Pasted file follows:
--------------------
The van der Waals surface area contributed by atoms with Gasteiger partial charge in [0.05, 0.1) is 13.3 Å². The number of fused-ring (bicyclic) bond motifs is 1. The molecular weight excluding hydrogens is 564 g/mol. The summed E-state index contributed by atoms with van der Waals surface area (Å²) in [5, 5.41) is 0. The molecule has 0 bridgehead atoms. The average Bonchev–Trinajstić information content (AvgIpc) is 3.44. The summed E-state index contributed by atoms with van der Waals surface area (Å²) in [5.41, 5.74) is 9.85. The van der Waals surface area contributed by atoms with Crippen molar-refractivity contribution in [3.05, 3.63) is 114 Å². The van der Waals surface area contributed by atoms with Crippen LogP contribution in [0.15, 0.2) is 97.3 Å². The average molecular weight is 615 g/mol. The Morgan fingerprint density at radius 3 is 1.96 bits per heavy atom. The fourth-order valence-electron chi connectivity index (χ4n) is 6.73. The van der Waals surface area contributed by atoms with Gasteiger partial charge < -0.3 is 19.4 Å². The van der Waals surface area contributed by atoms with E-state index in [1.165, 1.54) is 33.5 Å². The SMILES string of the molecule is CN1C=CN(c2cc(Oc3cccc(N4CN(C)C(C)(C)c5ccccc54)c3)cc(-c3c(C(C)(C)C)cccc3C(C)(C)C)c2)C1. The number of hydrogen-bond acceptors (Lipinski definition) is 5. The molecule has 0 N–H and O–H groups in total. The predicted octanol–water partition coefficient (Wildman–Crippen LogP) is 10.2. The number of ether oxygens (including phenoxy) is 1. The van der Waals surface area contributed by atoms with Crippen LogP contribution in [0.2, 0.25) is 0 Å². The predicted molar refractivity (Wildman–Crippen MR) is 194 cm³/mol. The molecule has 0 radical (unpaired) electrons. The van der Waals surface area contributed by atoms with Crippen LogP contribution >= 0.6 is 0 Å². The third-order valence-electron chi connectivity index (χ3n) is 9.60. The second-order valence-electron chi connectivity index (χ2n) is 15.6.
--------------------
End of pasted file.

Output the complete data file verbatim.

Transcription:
The van der Waals surface area contributed by atoms with Gasteiger partial charge in [0.05, 0.1) is 13.3 Å². The number of fused-ring (bicyclic) bond motifs is 1. The molecular weight excluding hydrogens is 564 g/mol. The summed E-state index contributed by atoms with van der Waals surface area (Å²) in [5, 5.41) is 0. The molecule has 0 bridgehead atoms. The average Bonchev–Trinajstić information content (AvgIpc) is 3.44. The summed E-state index contributed by atoms with van der Waals surface area (Å²) in [5.41, 5.74) is 9.85. The van der Waals surface area contributed by atoms with Crippen molar-refractivity contribution in [3.05, 3.63) is 114 Å². The van der Waals surface area contributed by atoms with Crippen LogP contribution in [0.15, 0.2) is 97.3 Å². The average molecular weight is 615 g/mol. The Morgan fingerprint density at radius 3 is 1.96 bits per heavy atom. The fourth-order valence-electron chi connectivity index (χ4n) is 6.73. The van der Waals surface area contributed by atoms with Gasteiger partial charge < -0.3 is 19.4 Å². The van der Waals surface area contributed by atoms with E-state index in [1.165, 1.54) is 33.5 Å². The SMILES string of the molecule is CN1C=CN(c2cc(Oc3cccc(N4CN(C)C(C)(C)c5ccccc54)c3)cc(-c3c(C(C)(C)C)cccc3C(C)(C)C)c2)C1. The number of hydrogen-bond acceptors (Lipinski definition) is 5. The molecule has 0 N–H and O–H groups in total. The predicted octanol–water partition coefficient (Wildman–Crippen LogP) is 10.2. The number of ether oxygens (including phenoxy) is 1. The van der Waals surface area contributed by atoms with Crippen LogP contribution in [0.2, 0.25) is 0 Å². The predicted molar refractivity (Wildman–Crippen MR) is 194 cm³/mol. The molecule has 0 radical (unpaired) electrons. The van der Waals surface area contributed by atoms with Crippen LogP contribution >= 0.6 is 0 Å². The third-order valence-electron chi connectivity index (χ3n) is 9.60. The second-order valence-electron chi connectivity index (χ2n) is 15.6.